Criticism of Dewey's Early Aesthetics. Curt Ducasse (1929) was critical of Dewey's initial aesthetic theory. He believed that Dewey's instrumentalism generates a strange theory which holds that human life is a matter of tool-making, all tools are essentially tools for tool-making, and only satisfactions arising from tool-making should be acknowledged. Alexander (1998) sees this as a typical example of misinterpretation of pragmatism. Ducasse also criticizes Dewey for not allowing for meaningless satisfactions and anarchistic pleasures. Aesthetic perception of colors and tones as such does not need any presence of meaning, nor does appreciation of rainbows or sunsets. Meaning also need not be present in things of pure design. Ducasse agrees with Schopenhauer, vs. Dewey, that aesthetic contemplation requires not attending to meanings. Also, because the creation of art may on occasion occur in one stroke, it too can be without meaning. Further, it is only by accident that the feeling expressed in the creation of art is due to the perceived situation. Emotions are not always responses to concrete situations. Many emotions are about nothing. Artistic expression of emotion should be distinguished from utilitarian expression. It is only the later that deals with the object of emotion. The usual argument against anarchistic hedonism is that long-term pleasures are sacrificed. Ducasse, however, believed that the choice between short and long-term pleasure is simply a matter of personal taste.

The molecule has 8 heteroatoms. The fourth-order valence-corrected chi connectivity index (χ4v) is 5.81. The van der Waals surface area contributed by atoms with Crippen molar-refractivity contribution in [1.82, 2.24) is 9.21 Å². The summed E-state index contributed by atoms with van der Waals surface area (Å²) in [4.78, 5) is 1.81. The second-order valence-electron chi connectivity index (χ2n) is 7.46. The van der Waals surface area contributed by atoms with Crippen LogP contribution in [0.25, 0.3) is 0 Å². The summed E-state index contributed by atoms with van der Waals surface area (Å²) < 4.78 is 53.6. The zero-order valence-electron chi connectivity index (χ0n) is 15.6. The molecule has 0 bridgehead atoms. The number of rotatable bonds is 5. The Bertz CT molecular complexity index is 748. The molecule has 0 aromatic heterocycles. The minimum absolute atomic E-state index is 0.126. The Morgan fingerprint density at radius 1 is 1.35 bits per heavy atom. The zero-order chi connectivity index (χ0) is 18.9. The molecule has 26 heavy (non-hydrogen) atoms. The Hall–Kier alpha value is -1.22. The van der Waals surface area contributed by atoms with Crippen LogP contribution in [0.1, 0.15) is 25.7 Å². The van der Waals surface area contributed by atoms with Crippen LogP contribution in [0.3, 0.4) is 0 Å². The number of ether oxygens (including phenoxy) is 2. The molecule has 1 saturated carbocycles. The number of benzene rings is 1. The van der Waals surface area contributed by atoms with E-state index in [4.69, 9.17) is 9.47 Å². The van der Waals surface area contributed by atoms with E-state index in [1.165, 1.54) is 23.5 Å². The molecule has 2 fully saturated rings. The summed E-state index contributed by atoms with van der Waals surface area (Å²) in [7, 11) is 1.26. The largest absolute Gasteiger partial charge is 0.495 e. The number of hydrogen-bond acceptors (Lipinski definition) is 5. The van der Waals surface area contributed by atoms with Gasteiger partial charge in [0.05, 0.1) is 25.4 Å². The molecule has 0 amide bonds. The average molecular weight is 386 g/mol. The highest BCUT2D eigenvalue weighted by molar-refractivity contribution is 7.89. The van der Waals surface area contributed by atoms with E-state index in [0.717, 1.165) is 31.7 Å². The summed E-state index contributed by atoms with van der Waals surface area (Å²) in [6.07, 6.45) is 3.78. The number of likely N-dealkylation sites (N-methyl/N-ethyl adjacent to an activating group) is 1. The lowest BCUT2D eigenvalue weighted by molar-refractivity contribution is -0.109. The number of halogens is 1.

Another early critic, E. Shearer (1935), thought that Dewey buried art under extraneous ethical and political considerations. She thinks it problematic that he believes all life ought to be like art in combining the consummatory and the instrumental. Dewey's desire to overcome the means/end distinction is also problematic since a work of art does not seriously contain as ingredients the process that led to its production. Further, she argues, toil just cannot be eliminated from society or from the creative process. The perfect amalgamation of means and ends is utopian. Moreover, if it were realized it would destroy the active and desiring being.

Supplementary Material on Dewey’s Art as Experience

These supplements continue the exposition of five chapters, from where the text left off  on the main page.

The Act of Expression.